To conduct the experiment, each student group should collect approximately 40 mg of moss material. Material collected from culture should be free of agar and patted dry. Completely submerge plant material in a total volume of solution (in mL) equal to 20 times the sample weight (in mg) in test tubes. Two treatment groups should be made: submerge half of the sample in deionized water (control) and the other half in a working solution of 1 mg/mL chitosan (experimental); this can be accomplished by first loading half of the total volume with water and then the other half with a stock solution of 2 mg/mL chitosan. (Chitosan is not very soluble in water and should be mixed well before and during use.) Leave the samples in their treatments for 5 min on a test tube shaker, if available (Figure 4). Remove the samples from the test tubes and quickly rinse them in fresh deionized water. Quickly grind the samples in phosphate buffer, with a volume (in mL) equal to 40 times the sample weight (in mg) to produce endogenous enzyme samples. Transfer samples into 1.5-mL microcentrifuge tubes and centrifuge at 16,000 g for 2 min. Transfer 160 μL of the supernatant into a test tube and dilute the sample with 1840 μL of deionized water.
To determine the relative concentration of peroxidase enzyme within the moss, mix the endogenous enzyme samples with the guaiacol substrate in the ratio of 1:2 volumes. To do so, load 500 μL (enzyme) and 1 mL (substrate) of this reaction mixture into a cuvette, and immediately begin measuring the absorption of the solution with a spectrophotometer set to 490 nm every 30 to 60 sec for 6 min. Students can work in groups so that at least three control and three experimental treatments are analyzed.
Enter the data points into an Excel worksheet and generate a scatterplot of the points (Figure 5). Plot absorption on the y-axis and time on the x-axis. Display a linear trendline for the data. Select to display the equation for the trendline and R2 value. The R2 value indicates how linear the curve is. The slope of the line should be recorded as a data point for statistical analysis. The difference in control and treatment in Figure 5 is a reflection of the cell releasing peroxidases in response to the presence of a fungal elicitor. Basic statistical analysis, such as a Student's t-test, should be performed to determine if the control rates are significantly different from the rates acquired from the treatment samples (Figure 5).
This lab protocol can be modified in different ways to provide students with opportunities for open-ended inquiry. After the students have learned the simple lab procedures described above, the following procedure options can be presented to students to give them the opportunity to ask questions, formulate hypotheses, generate experiments, collect data, and analyze results. Procedure modifications may include a comparison with another elicitor or plant hormone, a time-course study, whole-plant staining procedures for the release of oxygen radicals, or the use of a microplate reader for the enzyme assay to increase sample size, as described below.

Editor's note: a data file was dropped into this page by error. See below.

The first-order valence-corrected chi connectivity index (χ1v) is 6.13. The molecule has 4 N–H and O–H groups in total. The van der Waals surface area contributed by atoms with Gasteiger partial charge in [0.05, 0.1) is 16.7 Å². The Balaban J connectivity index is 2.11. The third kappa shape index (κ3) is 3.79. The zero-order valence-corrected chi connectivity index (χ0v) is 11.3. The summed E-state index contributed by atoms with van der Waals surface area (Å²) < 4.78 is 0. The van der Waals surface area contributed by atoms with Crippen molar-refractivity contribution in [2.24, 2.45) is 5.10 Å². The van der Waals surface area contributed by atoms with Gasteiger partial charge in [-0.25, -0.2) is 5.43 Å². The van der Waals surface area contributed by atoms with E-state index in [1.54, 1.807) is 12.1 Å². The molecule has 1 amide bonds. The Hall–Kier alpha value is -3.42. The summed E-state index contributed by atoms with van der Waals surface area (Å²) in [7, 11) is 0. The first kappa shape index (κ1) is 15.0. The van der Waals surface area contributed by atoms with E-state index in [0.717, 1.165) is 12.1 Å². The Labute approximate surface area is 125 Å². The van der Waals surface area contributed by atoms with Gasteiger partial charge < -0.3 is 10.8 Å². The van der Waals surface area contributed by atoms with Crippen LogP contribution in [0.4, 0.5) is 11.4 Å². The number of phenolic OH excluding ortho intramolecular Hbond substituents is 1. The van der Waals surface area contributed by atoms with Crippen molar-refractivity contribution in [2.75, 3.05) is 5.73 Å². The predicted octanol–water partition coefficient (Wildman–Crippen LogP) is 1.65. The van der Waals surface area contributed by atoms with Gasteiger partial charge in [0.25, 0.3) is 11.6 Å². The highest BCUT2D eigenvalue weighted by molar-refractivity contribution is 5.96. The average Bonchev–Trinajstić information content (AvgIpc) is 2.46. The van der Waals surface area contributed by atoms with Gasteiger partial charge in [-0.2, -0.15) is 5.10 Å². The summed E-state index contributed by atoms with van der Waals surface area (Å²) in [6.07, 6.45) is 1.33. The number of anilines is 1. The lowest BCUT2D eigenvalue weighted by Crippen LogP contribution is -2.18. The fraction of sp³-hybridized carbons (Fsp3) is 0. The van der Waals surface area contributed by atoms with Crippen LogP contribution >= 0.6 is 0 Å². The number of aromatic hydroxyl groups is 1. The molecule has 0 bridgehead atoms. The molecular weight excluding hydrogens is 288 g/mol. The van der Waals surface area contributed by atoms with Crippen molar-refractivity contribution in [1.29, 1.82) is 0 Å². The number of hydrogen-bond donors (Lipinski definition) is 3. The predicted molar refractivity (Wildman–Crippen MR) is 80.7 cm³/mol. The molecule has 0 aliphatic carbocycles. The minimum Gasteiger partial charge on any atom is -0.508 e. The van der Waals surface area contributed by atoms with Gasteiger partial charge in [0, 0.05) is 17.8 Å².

Visualizing the effects of different polysaccharide elicitors on moss: β-glucan (among others) is another well studied plant pathogen elicitor that can be compared against chitosan with respect to the timing and strength of HR. Furthermore, plant pathogen response hormones, such as salicylic acid, or even hydrogen peroxide itself, could be substituted for the elicitors. Students could ask whether different elicitors result in similar responses by the plant, or whether known plant defense hormones control peroxidase release.
Timing of HR: Timepoints for peroxidase activity can be taken anywhere from 1 to 30 min after pathogen infection. Students could ask questions regarding speed, duration, or peak timing of the response following infection.
Localization of oxygen radicals during HR: Hydrogen peroxide can be localized in whole plant tissues by incubating the plant with 3,3′-diaminobenzidine (DAB). Oxygen radicals can be revealed within tissues by staining whole plants with nitroblue tetrazolium (NBT). Students could ask questions regarding whether oxygen radicals are produced solely at the infection site or more diffusely across the plant.
Microplate variation: If a microplate reader is available, students can examine how micro-quantities and automation can influence enzyme kinetics data collection and analysis. The following general procedure can be used: Prepare the samples as outlined above. Then, transfer 80 μL of the supernatant into a fresh cuvette and dilute the sample with 920 μL of deionized water. Load 50 μL of enzyme and 100 μL of substrate into each microplate well and immediately begin measuring the absorption of the solution with a spectrophotometer set to 490 nm every 15 to 30 sec for 6 min.
The authors thank Dr. Erin Gerecke for her careful review and comments on the manuscript.